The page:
The National Institute of Neurological Disorders and Stroke notes that significant symptoms of an AVM include a hemorrhage, which can cause a stroke and subsequent brain damage. The range of symptoms of an AVM include seizures, headaches, pain, visual problems, speech problems and muscle weakness.

Morgan Bailey in hospital after a stroke
Bailey in the hospital following the stroke in May 2021. Two years later, Bailey is still dealing with the aftereffects of her stroke now. @livingwithanavm

Treatment for an AVM varies depending on the case, but after Bailey’s stroke she underwent a craniotomy to remove 75 percent of the malformation, and gamma radiation on the remaining portion that couldn’t be removed.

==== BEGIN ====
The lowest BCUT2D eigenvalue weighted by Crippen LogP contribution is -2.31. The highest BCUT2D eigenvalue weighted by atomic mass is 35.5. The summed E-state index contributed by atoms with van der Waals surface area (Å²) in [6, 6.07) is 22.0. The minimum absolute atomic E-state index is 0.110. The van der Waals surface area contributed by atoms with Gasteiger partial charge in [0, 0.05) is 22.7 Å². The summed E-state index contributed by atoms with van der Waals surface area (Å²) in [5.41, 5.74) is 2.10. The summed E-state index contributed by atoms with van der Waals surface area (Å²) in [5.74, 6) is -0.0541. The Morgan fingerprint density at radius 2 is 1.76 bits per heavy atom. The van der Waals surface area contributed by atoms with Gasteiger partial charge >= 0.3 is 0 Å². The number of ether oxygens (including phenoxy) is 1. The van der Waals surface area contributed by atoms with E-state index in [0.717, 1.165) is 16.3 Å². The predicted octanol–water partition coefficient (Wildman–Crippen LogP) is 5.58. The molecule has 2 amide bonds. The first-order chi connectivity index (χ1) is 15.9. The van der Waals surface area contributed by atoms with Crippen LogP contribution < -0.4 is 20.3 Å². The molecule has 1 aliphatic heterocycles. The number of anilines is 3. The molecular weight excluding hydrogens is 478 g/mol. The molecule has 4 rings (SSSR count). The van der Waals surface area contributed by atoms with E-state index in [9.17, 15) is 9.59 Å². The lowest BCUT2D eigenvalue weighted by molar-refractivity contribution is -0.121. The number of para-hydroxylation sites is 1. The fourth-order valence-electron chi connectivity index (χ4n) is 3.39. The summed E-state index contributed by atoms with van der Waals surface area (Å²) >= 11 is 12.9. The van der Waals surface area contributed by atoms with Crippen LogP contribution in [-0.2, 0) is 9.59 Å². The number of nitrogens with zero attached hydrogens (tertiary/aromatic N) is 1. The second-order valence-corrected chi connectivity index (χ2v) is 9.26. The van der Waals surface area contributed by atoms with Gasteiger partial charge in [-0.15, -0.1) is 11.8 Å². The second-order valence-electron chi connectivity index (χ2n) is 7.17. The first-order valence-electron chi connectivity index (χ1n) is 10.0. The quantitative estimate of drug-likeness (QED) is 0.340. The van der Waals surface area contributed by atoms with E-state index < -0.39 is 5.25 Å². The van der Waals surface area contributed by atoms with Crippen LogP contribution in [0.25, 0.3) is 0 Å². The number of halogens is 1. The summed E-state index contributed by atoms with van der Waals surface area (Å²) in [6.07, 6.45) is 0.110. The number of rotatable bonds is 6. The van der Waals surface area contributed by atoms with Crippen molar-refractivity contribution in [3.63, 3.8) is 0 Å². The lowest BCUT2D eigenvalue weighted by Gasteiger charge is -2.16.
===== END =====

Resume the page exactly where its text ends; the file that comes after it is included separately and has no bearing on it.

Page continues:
“I had multiple angiograms, MRIs, CT scans, a craniotomy which took away 75 percent of my AVM,” she said. “The other 25 percent was still in there, so I had gamma knife radiation treatment that’s supposed to get rid of it.

“I was in the Intensive Care Unit for four weeks, and then inpatient rehabilitation for three weeks. I did intense physical therapy, speech therapy and occupational therapy for over a year, like it was my job.”

After a full year of learning how to do everyday things again, like walking and speaking, Bailey is still paralyzed on her right side. She has also had to recover from severe aphasia, so she’s now very thankful to be able to maintain a conversation again.

Bailey continued: “I had no idea what this was before it happened, I didn’t even know what an AVM was or how they happen. Before, if you would have asked me if someone can have a stroke aged 22, I would have said no way.

“I had to re-learn everything, including how to walk and how to speak properly. I had to learn how to write with my left hand as I can’t use my right.